Where Barbie sees Los Angeles in all of its imperfection, for Ken the real world looks like utopia. He no longer has to hide his belief that he’s “entitled” to an important job simply by virtue of being a man. He looks like all of the white men on the dollar, five dollar, and ten dollar bills. For Barbie, getting cat called is ugly and strange. For Ken, it’s flattery. A strange woman even asks him for the time of day, which, of course, he doesn’t have, but is still pleased by the idea she thought he had something to teach her. Eventually Ken realizes he’s no more qualified for an important position in the real world than he was in Barbie Land. Male privilege in the real world is a cruel illusion. Far for being discouraged, however, he simply decides the men in the real world are “doing patriarchy wrong.” So he heads back to Barbie Land, and in Barbie’s absence, stages a rebellion that overthrows the matriarchy, and replaces the pink, female dominated hell world with the perfect fraternity, the ideal man cave, his Mojo Dojo Casa House.

Initially, brainwashed by Ken, the Barbies all seem to enjoy the new male dominated world. Stereotypical Barbie, however, disabuses them of their false consciousness, and decolonizes their minds. She organizes a counterrevolution that exploits the innate weakness of the male sex, pitting Ken against Ken, and provoking a civil war that gives the Barbies a supermajority in the Barbie Land capital that allows them to enshrine the matriarchy in power for eternity.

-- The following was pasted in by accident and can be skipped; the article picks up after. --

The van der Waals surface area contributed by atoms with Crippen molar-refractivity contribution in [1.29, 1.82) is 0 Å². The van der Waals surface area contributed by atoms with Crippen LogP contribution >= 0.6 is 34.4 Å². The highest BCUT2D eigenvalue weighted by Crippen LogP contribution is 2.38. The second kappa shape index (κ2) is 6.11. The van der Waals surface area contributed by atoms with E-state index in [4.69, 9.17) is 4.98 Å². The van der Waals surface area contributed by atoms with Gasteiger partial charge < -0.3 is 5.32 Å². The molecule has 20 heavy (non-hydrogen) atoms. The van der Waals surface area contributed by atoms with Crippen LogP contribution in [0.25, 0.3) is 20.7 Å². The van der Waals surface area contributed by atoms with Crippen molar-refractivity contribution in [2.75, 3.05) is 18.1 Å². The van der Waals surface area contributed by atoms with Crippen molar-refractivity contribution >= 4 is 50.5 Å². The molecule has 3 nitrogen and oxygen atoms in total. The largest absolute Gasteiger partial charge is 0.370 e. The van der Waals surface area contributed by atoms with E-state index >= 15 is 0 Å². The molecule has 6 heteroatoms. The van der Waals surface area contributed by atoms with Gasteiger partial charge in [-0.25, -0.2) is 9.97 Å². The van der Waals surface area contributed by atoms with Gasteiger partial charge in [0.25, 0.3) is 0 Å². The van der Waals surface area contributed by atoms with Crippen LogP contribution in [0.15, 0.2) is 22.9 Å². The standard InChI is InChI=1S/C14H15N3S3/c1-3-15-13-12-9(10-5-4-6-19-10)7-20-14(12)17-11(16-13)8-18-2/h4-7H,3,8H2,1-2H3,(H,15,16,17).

But having freed her sister Barbies from Ken’s reign of patriarchal terror, stereotypical Barbie is no longer happy with perfection, and escapes to the real world. She explains to Ken that he no long needs her, that he should live for himself instead. She rejoins Sasha and Gloria in Los Angeles. In the last scene, as a visit to a gynecologist confirms, she has become fully human, ready to begin her life as a doctor, lawyer, filmmaker, or even wife and mother, should that be what she eventually chooses. Like the Angel in Wim Wenders Wings of Desire, who chose love over immortality, Barbie has chosen reality over perfection, cellulite, aging and eventual death over her plastic utopia.

The problem is that by this point Barbie Land is more appealing than reality, the hilarious Ken more likeable than the glum Sasha and Gloria. Perhaps the pink matriarchal hell world isn’t so bad after all. Indeed, the ending of Barbie feels like Greta Gerwig has left the big budget fantasy of a never ending Busby Berkeley musicals of her greatest hit for the mumblecore of her youth.

Pretty Princess

(This is a story I wrote for my spoken word album. Check out the full album here.)


This is a story. The story of the continuing adventures of Pretty Princess, her many tragic loves, meals she ate, and her preferences in consumer cosmetics.

In the morning she, scoffing at the cowardly preferences of the plebs, preferences like orange juice, oatmeal, steak, and eggs, insisted on a tuna salad sandwich on two toasted pieces of rye bread, and she would follow each bite with a small sip from an eight ounce paper cup of Sanka. For digestion, she said. Many in the kingdom experienced self-doubt in the customs they’d long held, their pale mockery of the potentials held in the breakfast meal, and started eating tuna sandwiches every morning. Those young maidens who didn’t were stigmatized from ever finding suitable suitors.

In the afternoon she took three Fruit By the Foot rolls and, after removing them from the paper, would, for a good deal of time, knead them in her hands until they were perfectly round like the pearl earrings she wore to bed. On their roundness reaching a quality acceptable to her understandable perfectionism, she would dip them in slightly moistened Sanka powder and wash down each bite with a small sip from an eight ounce paper cup of Sanka. They were small bites, almost nibbles. You might imagine her bobbing her head quickly and nervously at them like a squirrel. But this is because your crude regrettable mind was never meant to comprehend the true daintiness possessed by her majesty, Pretty Princess.